It was called "Bombingham." And the title was not meant to be funny. Things were so bad in Birmingham, Alabama, during the early 1960s, that everyone, black or white, risked their lives just by walking through the city's streets. A bomb could go off at anytime. From 1950 to 1960, dozens of bombings were committed in Birmingham by unknown terrorists. Black homes or businesses were usually the targets of these explosions. In most cases, the victims were alleged to have committed an offense against the rigid structure of white supremacy. This type of transgression, which disturbed the fragile throne of white privilege, was considered so serious that a man could pay for it with his life. To live in certain areas of the South during this time, a person had to accept the fact that the animosities of past generations were still very much alive and the frightening rule of white supremacy dominated the course of everyday life.

This is the story of one of the most infamous crimes of 20th century America, the bombing of a church during a Sunday service, which left four innocent teenage girls dead. The men responsible hid behind the cloak of secrecy, intimidation and the white robes of the oldest terrorist organization in the world, the Ku Klux Klan. For the last 40 years, this epic pursuit of justice, which spanned eight Presidents, inched forward to a bitter end, while the aging families of the victims looked on in patient anguish. But the terrible bombing of the Sixteenth Street Baptist Church on September 15, 1963, will never be forgotten.

Its significance was nothing less than to alter the course of history and stir the conscience of a nation.

Still, they killed Civil Rights workers in 1964...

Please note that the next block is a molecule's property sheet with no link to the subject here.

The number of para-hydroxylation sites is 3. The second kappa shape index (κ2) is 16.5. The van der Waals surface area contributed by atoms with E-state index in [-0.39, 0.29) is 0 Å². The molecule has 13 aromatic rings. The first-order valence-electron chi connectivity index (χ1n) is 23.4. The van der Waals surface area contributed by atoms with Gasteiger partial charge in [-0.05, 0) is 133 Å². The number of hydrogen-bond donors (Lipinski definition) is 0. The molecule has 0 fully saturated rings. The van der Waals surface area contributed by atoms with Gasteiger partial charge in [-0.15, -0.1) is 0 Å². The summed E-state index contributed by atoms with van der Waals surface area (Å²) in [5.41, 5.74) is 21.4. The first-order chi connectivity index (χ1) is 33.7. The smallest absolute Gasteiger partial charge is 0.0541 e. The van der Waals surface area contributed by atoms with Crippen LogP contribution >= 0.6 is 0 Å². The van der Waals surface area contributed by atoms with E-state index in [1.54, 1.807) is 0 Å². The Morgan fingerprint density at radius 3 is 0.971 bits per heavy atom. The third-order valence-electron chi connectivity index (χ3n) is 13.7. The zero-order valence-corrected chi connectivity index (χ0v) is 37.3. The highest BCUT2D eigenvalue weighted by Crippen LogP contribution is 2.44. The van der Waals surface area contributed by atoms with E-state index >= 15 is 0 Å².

Deputy Sheriff Price and Sheriff Rainey at arraignment for deaths of Goodman, Chaney, and Schwerner
In Mississippi, in the 1960s, when segregation was king, racism the status quo, and bigotry the law, it was young people who rose up and challenged the system. In racially segregated and economically depressed Neshoba County, Mississippi, it was the local black youth and northern volunteers who challenged racism and led the fight for freedom and justice. Because of the sacrifices made by many people, most of the obvious signs of racism and bigotry have been eliminated. Because of the brutal beatings suffered by demonstrators at the hands of segregationists, public facilities have been desegregated.

To achieve the Civil Rights Act of 1964 and the Voting Rights Act of 1965, many marched, demonstrated, and suffered brutal beatings. And some died. For three who died, Michael Schwerner, James Chaney, and Andrew Goodman, we still continue the struggle for justice.

On August 28, 1963 (only three weeks before the Birmingham bombing) Martin Luther King spoke on steps of the Lincoln Memorial. It has become known as his "I Have a Dream" speech. In it he said:

"...go back to the slums and ghettos of our northern cities, knowing that somehow this situation can and will be changed. Let us not wallow in the valley of despair. I say to you today, my friends, that in spite of the difficulties and frustrations of the moment, I still have a dream. It is a dream deeply rooted in the American dream..."
To say 1963 and 1964 were turbulent years would be an understatement. It was a time that caused a generation of young people to become deeply engaged with their country and its politics. It challenged us to soul-search, to take a side, to have an opinion, to question authority even when it was up close and breathing down your neck. The Civil Rights Movement reminded America of its greatest promises, and demanded that those promises be kept. On a very personal note, my cousin Harvey who died in 2001, internalized the dream and was a Civil Rights worker in 1963. He traveled to the south, hid in houses, got down on the floor when bullets flew from drive-by racists, and risked his life to register voters. And the pirate's ex-wife's brother-in-law also went south in 1963 to work for the Civil Rights Movement and was never seen again. I am a Jewish woman who lost family in the ovens at Auschwitz, so I have said with great intimacy, passion, and conviction: Never Again. I believe it is eerily apropos to utter these same words now --Never Again. We have a dream.